Haunted since early childhood by the murky impressions he had of his dead father, Kunitz often wrote about father-son relationships. Perhaps his most familiar poem is “Father and Son,” published originally in Passport to the War and frequently anthologized. In the poem, a son quests after his lost father but, after catching up with him, finds him inarticulate. The son tells his father his story of loss and longing. The father, dead, can offer the son nothing, his face a “white ignorant hollow.” This is Kunitz’s image of his own father, whose fleeting image, as an anonymous face in a photograph, had been ripped from young Stanley’s hand by his irate mother.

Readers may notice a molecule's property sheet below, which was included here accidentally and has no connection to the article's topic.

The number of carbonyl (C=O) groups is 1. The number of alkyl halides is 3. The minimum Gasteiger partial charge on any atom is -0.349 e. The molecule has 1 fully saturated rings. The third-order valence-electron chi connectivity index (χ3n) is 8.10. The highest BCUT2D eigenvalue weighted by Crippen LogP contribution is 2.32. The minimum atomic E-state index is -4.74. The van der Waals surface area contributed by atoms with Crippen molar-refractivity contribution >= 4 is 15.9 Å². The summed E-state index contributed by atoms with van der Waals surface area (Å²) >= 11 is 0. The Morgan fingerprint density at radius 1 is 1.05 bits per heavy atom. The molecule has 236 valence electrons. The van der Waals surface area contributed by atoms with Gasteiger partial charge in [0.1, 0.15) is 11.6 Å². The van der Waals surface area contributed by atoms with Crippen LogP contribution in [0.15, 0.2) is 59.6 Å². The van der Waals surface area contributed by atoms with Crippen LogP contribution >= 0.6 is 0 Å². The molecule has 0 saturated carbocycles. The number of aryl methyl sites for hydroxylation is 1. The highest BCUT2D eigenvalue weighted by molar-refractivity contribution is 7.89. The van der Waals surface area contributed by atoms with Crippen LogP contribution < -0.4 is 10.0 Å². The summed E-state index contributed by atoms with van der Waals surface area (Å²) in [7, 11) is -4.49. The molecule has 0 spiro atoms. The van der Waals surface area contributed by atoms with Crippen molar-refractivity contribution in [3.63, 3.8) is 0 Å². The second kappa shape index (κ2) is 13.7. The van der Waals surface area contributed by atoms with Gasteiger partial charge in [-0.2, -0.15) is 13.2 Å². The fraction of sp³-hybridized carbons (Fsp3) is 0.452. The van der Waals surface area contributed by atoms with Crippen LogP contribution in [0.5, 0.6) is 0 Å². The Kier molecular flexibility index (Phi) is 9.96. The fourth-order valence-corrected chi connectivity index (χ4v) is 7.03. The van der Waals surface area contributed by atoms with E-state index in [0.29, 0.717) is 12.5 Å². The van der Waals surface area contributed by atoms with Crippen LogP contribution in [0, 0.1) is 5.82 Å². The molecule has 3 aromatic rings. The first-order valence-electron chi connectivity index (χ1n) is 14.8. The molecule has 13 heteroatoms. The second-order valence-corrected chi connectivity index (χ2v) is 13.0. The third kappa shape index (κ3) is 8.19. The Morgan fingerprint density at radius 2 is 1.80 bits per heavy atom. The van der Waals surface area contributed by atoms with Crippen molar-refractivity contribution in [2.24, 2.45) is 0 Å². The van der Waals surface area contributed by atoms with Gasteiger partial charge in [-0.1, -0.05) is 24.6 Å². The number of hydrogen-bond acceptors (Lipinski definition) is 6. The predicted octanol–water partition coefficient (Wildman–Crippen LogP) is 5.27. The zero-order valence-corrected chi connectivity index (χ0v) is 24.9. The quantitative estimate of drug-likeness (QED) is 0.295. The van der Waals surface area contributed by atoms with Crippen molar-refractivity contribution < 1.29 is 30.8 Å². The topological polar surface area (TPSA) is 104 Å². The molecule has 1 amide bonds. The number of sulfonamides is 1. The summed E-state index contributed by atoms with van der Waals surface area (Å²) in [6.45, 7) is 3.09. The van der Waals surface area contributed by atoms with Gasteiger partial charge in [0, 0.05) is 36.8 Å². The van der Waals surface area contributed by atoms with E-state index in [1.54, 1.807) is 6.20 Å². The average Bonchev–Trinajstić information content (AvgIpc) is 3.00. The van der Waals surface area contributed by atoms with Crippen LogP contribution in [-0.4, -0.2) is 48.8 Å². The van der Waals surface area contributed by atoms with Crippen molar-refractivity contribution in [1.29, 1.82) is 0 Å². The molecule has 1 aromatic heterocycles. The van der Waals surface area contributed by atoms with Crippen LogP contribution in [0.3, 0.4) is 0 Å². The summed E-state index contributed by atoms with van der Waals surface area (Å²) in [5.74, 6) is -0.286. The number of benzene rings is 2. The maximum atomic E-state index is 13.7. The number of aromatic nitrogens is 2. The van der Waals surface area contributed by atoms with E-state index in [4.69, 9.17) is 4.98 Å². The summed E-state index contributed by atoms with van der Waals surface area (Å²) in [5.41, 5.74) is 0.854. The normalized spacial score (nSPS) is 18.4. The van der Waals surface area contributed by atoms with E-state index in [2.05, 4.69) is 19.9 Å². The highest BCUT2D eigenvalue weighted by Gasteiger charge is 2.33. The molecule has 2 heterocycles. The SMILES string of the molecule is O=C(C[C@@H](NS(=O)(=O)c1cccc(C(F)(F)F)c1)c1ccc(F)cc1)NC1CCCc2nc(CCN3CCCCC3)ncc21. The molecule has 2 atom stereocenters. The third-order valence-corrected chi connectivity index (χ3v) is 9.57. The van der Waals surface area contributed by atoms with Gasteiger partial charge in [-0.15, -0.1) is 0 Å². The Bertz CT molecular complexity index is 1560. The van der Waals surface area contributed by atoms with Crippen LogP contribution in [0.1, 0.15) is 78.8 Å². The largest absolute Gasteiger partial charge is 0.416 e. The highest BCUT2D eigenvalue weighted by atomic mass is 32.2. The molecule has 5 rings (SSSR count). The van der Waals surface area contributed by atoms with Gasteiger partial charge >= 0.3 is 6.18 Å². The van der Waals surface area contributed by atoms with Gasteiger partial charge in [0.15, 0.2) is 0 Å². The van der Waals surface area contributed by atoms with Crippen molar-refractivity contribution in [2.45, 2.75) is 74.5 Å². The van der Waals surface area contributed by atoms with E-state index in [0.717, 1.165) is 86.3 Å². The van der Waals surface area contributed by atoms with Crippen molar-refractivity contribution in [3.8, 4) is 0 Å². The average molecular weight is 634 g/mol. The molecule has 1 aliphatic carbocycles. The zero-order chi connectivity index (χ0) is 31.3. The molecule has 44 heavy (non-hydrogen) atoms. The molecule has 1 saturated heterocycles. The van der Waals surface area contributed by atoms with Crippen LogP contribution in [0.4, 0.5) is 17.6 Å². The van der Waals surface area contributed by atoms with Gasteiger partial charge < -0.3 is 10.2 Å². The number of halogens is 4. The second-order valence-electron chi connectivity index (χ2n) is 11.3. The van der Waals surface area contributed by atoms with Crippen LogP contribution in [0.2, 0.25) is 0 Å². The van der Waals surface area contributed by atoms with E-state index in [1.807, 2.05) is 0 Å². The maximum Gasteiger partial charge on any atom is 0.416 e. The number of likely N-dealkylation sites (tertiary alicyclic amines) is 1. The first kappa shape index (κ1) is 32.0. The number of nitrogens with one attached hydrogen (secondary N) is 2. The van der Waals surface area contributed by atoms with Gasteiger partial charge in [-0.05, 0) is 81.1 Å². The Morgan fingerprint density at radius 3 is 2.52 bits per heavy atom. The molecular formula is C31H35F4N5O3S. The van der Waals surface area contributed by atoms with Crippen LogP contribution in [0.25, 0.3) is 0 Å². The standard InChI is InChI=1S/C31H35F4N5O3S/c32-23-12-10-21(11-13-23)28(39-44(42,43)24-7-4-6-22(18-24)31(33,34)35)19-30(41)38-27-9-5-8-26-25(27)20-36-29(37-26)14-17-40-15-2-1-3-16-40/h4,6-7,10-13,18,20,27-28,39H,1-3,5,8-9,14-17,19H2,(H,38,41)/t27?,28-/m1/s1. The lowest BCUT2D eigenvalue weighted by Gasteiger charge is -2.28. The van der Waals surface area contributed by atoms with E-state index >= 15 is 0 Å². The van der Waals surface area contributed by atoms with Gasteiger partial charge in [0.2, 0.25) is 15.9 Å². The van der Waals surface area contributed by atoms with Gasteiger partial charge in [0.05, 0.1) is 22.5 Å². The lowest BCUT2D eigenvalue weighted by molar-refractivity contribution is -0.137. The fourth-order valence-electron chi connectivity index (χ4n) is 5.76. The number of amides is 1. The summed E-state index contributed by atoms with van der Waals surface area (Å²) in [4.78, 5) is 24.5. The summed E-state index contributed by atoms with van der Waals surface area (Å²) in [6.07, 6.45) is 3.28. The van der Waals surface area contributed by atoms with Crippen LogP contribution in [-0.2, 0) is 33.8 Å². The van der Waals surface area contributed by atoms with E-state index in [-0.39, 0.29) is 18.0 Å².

Kunitz is a careful poet. His poetic production until the early 1970’s consisted of only three volumes. The first, Intellectual Things, suggested the poet’s potential but revealed that he had not yet fully grasped the technique of writing the kind of poetry that is usually adjudged the work of an accomplished artist. The fifty poems in this early collection were, according to Kunitz, attempts on his part to demonstrate that intellect and emotion are too closely interconnected ever to exist independently.
The strongest and most telling poem in Intellectual Things is “Vita Nuova,” a work influenced by Kunitz’s reading of Dante Alighieri. This poem, traditionally formal in its versification, has a first-person narrator who is closely akin to Kunitz himself. The poem depends upon concrete nouns and forceful verbs, eschewing adjectives, adverbs, and qualifiers. Its twenty lines, divided into four stanzas of equal length, are in pentameter and have a consistent, if at times stilted, ababb rhyme scheme.